The Versus network has found a winning formula in their Daily Line program which should help to fill the void created by the majority of ESPN’s programing.

Many sports fans have become disillusioned to ESPN due to their failure to cover various sports.  Football gets tons of coverage by The World-Wide Leader In Sports, as it should, but if you were to tune into any of the three ESPN networks right now to get your sports-related information, you’d think the only things happening are the NBA Playoffs, Major League Baseball, Golf and NASCAR.

Where’s the NHL Playoffs?  I realize that hockey has some rules that the common fans don’t inherently understand the first time they watch it, but many will agree that the NHL Playoffs take the sport to a whole new level of play in comparison to the regular season.  Even with the interesting storylines playing out in this year’s post-season, the NHL doesn’t get much of any coverage aside from the very occasional appearance by Matthew Barnaby and Barry Melrose.  A couple days ago when Pittsburgh and Ottawa were battling in a great game that went into multiple overtimes, I couldn’t find an update from ESPN – not through their live news nor through the ticker at the bottom of the screen.  When they do present scores and highlights, you can tell that the producers are looking for the quickest ways possible to present the information and then move on.  Finding out who had the goals and assists in a game, let alone the number of saves a goalie gave up (or even the names of the goalies) is impossible if you don’t look for a news outlet other than ESPN.  Want to know how many pitches one of the New York Yankees starters threw in a given game?  They’ll talk all about that.  I realize that baseball gets better ratings than hockey, but do you mean to tell me that ESPN can’t treat a pivotal game in the NHL Playoffs as being more important than a random baseball game in the first month of the MLB season?

Where’s the world of Mixed Martial Arts?  There are a few big storylines going on right now and three main organizations presenting quality products, but how much mention does ESPN give to UFC, WEC and Strikeforce?  Less COMBINED in a month than they give hockey on any given day.  Give me a break.  ESPN gives plenty of air-time to talking about Manny Pacquiao, Floyd Mayweather and the rest of the world of boxing, but when it comes to a sport in MMA which is more technical than boxing, albeit significantly bloodier at times, ESPN just avoids it like the plague, with only minor mentions in the scroller at the bottom of the screen.

Earlier this week I discovered The Daily Line on Versus, which airs at 6 pm Eastern Time, and I’ve set my DVR for it to record the program every day.  The introduction to the show gives you a brief mention of the topics they’re going to discuss and then they mention that they’re giving you all you need to know to be ready for an evening of sports – ACKNOWLEDGING THAT YOU’LL LIKELY BE WATCHING OTHER NETWORKS – a concept that ESPN seems to ignore, given that they typically only help highlight things that are going to be on ESPN or their parent network ABC.

On yesterday’s episode of The Daily Line, they started out with an entertaining video of a soccer celebration before moving on to the show.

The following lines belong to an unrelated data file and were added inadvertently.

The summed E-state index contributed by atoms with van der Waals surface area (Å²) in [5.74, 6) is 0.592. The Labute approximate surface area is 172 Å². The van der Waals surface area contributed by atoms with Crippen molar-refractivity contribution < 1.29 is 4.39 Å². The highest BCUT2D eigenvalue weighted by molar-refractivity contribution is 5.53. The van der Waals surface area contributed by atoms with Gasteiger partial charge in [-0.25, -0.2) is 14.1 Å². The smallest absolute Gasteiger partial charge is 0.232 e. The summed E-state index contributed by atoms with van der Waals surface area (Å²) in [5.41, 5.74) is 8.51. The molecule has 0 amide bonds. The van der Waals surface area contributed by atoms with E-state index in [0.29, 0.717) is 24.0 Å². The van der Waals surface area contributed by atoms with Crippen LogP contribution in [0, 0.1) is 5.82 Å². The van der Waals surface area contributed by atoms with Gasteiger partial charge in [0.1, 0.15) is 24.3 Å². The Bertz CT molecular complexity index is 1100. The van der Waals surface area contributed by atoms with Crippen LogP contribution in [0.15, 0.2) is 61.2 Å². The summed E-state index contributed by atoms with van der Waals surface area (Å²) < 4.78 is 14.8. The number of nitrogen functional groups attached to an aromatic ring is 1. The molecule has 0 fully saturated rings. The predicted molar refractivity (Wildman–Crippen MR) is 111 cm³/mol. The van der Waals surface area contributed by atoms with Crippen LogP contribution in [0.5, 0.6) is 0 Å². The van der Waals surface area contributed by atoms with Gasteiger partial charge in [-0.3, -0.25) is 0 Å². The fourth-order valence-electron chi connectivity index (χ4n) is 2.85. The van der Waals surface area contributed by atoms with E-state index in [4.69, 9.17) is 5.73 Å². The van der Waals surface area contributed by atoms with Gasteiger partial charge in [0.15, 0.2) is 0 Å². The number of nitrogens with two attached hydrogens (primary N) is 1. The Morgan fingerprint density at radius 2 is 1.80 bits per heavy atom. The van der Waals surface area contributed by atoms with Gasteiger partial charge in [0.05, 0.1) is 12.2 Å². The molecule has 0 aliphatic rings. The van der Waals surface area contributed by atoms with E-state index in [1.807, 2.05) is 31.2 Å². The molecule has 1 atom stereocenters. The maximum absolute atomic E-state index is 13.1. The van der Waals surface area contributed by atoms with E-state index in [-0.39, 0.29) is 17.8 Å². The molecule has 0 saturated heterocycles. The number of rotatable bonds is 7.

In addition to their MMA Roundtable, I also enjoyed the fact that The Daily Line actually talked about the betting odds for the upcoming games.  Not that I’m going to use the lines to make wagers with my friends or even call a bookie, but it’s interesting to hear what the odds-makers think is going to happen with the games, including the trends which help predict what’s likely to occur.

Also, The Daily Line doesn’t hide the fact that the people on the show are REAL.  Whether it’s the fact that they’re not dressed up in fancy suits or they’re showing their bias towards (or against) a professional team, it’s a welcome change.  It comes across as if you’re part of a conversation with sports fans whose job it is to know what they’re talking about, and they’re not too filtered / limited by editors.  It gets tiresome reading the elevated language in the pages of the newspaper and the sports columnists use words that the typical sports fan doesn’t even understand.  This is part of the reason why people read blogs, listen to sports-talk radio and watch sports-related news programing instead of reading the paper.  They want a real perspective, and The Daily Line is a good source to  provide that perspective.

Sure, it’s not polished, but the longer it’s on television, the more it’s going to improve.  And in the meantime, if you need a reason to give the show a shot?  Give co-host Jenn Sterger a try:

Cowgirl Jenn Sterger

Cowgirl Jenn Sterger

Hottie Jenn Sterger Cools Off

Hottie Jenn Sterger Cools Off

We’re guessing that one way or another, you’ll find yourself continuing to come back to The Daily Line for some good sports perspective, watching less and less of the other network’s news.  Although The Daily Line can’t keep you updated with real-time scoring (as it airs leading up to the start times of the early games), it will help to supplement your knowledge of the big stories, which you’ll need to search the web to find anyway due to the lack of adequate coverage by ESPN… unless you only like the “mainstream” sports that ESPN likes to push, in which case we feel bad for you, as you’re really missing out.

Here, have some more Jenn Sterger to make yourself feel better.

Jenn Sterger Bares It All In Maxim

Jenn Sterger Bares It All In Maxim


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